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No such thing as a stupid question

I can't say how many times I've heard that during my Navy career. The phrase is supposed to encourage questions in training situations.

Actually, there are stupid questions...those that are deliberately stupid. I used to make those up for my instructor when he wrote in my student record that I never asked enough questions--that was supposed to be an indication that I knew what was going on. So I asked him questions about electronics, usually keyed off of something that I'd read ahead about while he was speaking (which I always did, because he was boring boring boring when he'd practically read verbatim what he'd asked us to read the night before--I guess he was correct that I wasn't paying attention.) I'd deliver the lovely when it was appropriate.



Such as, when talking about the duplexer section of the radar (the part that switches the antenna path between the transmit section and the receive section), I asked what the T/R tube (that basically grounds out any transmit signal to keep it out of the receiver section) looked like inside. It's also called a "spark gap", which pretty much means that there are two contacts for the signal to "spark" across when it reaches a certain level.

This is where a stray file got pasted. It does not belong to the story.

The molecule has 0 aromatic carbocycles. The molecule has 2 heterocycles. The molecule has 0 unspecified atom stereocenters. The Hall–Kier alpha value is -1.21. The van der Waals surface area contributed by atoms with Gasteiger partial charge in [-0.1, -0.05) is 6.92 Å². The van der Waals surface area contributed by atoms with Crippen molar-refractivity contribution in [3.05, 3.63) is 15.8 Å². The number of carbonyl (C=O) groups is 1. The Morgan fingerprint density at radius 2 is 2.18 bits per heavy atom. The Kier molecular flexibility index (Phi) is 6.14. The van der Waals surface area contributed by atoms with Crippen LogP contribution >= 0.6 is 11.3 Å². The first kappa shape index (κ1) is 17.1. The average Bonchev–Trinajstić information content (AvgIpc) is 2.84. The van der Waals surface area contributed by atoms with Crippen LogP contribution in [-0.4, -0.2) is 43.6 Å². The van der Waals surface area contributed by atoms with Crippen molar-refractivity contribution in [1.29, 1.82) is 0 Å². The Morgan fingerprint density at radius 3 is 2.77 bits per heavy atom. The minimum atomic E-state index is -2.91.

My favorite question, though, was about transistors. Transistors have two types of conductive material, doped to be either positive (P material) or negative (N material). Common transistors have three sectors, and are designated by their composition: PNP, or NPN. My question, of course, was another "What does it look like" sort of question: "Can you tell the difference between P and N material just by looking?" Later instructors were intrigued enough by the question to cut the can open, but not this fellow.

I was such a bad student. We could read the dread in his face when my hand went up. I smiled so sweetly during the next assessment when I asked if I was asking enough questions....

As an instructor, later, I had those sorts of questions. The let's-see-if-we-can-stump-the-instructor questions. Usually, they dealt with a circuit that we were covering in brief, or the inside of integrated circuit chips where we just looked at the outputs. In the first case, it was the first time teaching that course myself, and I think it might have been the second time teaching that lesson. The student asked; the rest of the class gave him "The Look", but I ploughed through the conduction paths and to everyone's surprise, including mine, it made perfect sense when I was done.

The second time, I pointed to the releveant section of the tech manual and invited him to come in early and discuss the circuit if he still had questions. Oddly enough, he didn't.



There was a point to all of this, but my morning caffiene hasn't perked through my system yet.

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